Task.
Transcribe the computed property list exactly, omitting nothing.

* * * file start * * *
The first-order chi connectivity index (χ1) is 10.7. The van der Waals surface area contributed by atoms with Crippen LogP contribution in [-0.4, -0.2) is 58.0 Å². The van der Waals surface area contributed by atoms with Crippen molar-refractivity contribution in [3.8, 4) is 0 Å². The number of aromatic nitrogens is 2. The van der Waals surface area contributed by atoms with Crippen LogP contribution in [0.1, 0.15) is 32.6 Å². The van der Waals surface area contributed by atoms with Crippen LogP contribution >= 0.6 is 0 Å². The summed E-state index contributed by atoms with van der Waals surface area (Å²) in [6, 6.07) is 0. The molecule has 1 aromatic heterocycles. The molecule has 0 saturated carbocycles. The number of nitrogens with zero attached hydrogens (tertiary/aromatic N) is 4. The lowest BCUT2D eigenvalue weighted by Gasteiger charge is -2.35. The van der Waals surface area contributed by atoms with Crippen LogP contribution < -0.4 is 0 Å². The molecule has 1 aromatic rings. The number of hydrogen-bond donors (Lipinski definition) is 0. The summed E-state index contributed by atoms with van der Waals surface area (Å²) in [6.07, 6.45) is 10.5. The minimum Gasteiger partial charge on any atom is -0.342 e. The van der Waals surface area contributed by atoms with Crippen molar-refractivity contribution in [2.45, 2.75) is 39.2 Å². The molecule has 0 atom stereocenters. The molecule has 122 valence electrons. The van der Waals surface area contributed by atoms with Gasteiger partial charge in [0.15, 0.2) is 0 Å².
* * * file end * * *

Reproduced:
The first-order chi connectivity index (χ1) is 10.7. The van der Waals surface area contributed by atoms with Crippen LogP contribution in [-0.4, -0.2) is 58.0 Å². The van der Waals surface area contributed by atoms with Crippen molar-refractivity contribution in [3.8, 4) is 0 Å². The number of aromatic nitrogens is 2. The van der Waals surface area contributed by atoms with Crippen LogP contribution in [0.1, 0.15) is 32.6 Å². The van der Waals surface area contributed by atoms with Crippen LogP contribution >= 0.6 is 0 Å². The summed E-state index contributed by atoms with van der Waals surface area (Å²) in [6, 6.07) is 0. The molecule has 1 aromatic heterocycles. The molecule has 0 saturated carbocycles. The number of nitrogens with zero attached hydrogens (tertiary/aromatic N) is 4. The lowest BCUT2D eigenvalue weighted by Gasteiger charge is -2.35. The van der Waals surface area contributed by atoms with Crippen LogP contribution < -0.4 is 0 Å². The molecule has 1 aromatic rings. The number of hydrogen-bond donors (Lipinski definition) is 0. The summed E-state index contributed by atoms with van der Waals surface area (Å²) in [6.07, 6.45) is 10.5. The minimum Gasteiger partial charge on any atom is -0.342 e. The van der Waals surface area contributed by atoms with Crippen molar-refractivity contribution in [2.45, 2.75) is 39.2 Å². The molecule has 0 atom stereocenters. The molecule has 122 valence electrons. The van der Waals surface area contributed by atoms with Gasteiger partial charge in [0.15, 0.2) is 0 Å².